In February of 1959 nine hikers set out on a fatal journey in the Ural Mountains of central Russia. These nine were not amateurs but experienced hikers. All were from the Ural Polytechnical Institute. They were young, intelligent, and energetic. They were aware of the pleasures of hiking and skiing and they were also aware of the dangers and potential dangers. But, despite their intelligence, experience, and preparedness they were not prepared for their fate. That fate would happen as they established their camp on the slopes of Kholat Syahl which means “Dead Mountain.” Native Mansi people in the region gave the mountain this name long ago because there was little game there for Mansi hunters. The hikers would establish their camp on the eastern slope of this mountain as this was the spot chosen by their group leader Igor Dyatlov after whom the incident was named after along with pass in which they encamped.
The group of hikers consisted of 2 women and 7 men all in exceptional physical condition. The expedition was planned to last 14 days so that the hiking team could reach its goal identified as Otortem which was another mountain 10 kilometers north of Dead Mountain. At the beginning of the journey the group arrived by train in the Siberian town of Ivdel in the northern province of Sverdlovsk Oblast on 25 January 1959. After disembarking they took a truck to Vizhay on 27 January. This was the final inhabited settlement that far north at the time. From Vizhay they started their trek towards Mt. Otortem. At this point in time there were actually 10 hikers. The tenth hiker was a male named Yuri Yudin but he was forced to return home due to his becoming sick. Prior to leaving the group he gave some of the group members some of his equipment and clothing to help them keep warm and prepared on their journey. We know the path that the group took to Dead Mountain because it is documented in their diaries and cameras. At least, we know their route up to the day preceding the day they met their horrible fate. The route they took was rated as a Category III meaning the “most difficult” trek during that season.
The hikers started out late on Feb 1 and on that day they only progressed 2.5 miles. They stored excess gear and food on a platform in the forest known as a “labaz” (Camp Base) often used by Mansi hunters. Around 5 pm they set up camp on a slope of Dead Mountain. At this point they were only 10 miles from their goal Mt Otorten. Between 6 pm and 7 pm the group had dinner at their campsite. One or two members of the group went outside to relieve themselves and investigators believe those two were group members Semyon Zolotarev and Nicolai Thibeaux-Brignolle. The reason the original investigators believed it was these two men is because these two men’s remains were found to have been dressed warmer that the remains of the other group members.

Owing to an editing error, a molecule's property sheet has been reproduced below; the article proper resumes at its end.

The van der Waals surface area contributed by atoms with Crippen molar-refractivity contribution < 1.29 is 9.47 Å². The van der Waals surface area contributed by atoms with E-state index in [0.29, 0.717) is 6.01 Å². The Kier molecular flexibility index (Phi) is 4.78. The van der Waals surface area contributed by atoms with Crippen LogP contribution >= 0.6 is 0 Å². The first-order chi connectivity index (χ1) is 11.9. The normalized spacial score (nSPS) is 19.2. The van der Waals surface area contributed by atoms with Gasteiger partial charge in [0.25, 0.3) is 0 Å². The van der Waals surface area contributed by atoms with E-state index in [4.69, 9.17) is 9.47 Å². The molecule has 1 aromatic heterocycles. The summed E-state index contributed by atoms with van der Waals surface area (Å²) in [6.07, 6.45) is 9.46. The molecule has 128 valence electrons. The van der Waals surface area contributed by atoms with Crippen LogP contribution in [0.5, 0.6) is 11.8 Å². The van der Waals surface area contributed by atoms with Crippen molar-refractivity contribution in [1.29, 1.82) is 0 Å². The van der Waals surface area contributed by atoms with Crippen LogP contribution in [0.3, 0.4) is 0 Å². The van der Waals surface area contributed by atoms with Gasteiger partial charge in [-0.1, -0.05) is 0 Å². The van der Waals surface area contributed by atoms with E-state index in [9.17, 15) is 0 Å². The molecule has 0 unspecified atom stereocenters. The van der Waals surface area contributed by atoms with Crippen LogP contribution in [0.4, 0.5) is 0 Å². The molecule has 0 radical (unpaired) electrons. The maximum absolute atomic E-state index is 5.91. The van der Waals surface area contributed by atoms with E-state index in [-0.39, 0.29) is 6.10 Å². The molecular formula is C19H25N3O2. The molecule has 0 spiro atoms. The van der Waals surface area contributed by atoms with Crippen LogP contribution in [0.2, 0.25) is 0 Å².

NOTE: Keep this pic of Seymon in mind as it is a clue to the final pic taken by the group prior to their final demise!!
Nikolai Thibeaux-Brignolles (aka: Kolya)
Prior to setting out on their mountainous trek the group had agreed that their leader Igor Dyatlov would send a telegram back to their sports club as soon as the hikers returned to Vizhay after their trek. This was expected to be no latter than 12 Feb. However, Dyatlov told Yudin (the hiker who got sick and returned home) that he expected the trek to take a bit longer which was no big deal as such hikes often did not run on schedule so being a few days late was nothing to be alarmed about. Problem was that telegraph never came! And it wasn’t until relatives of the hikers began demanding a search effort be launched that searchers went out and began looking for the overly-late hikers on 20 Feb 1959! This first search group was made up of students and instructors from the Institute. It was only after this that police and finally the Russian military became involved in the search effort along with military helicopters and planes.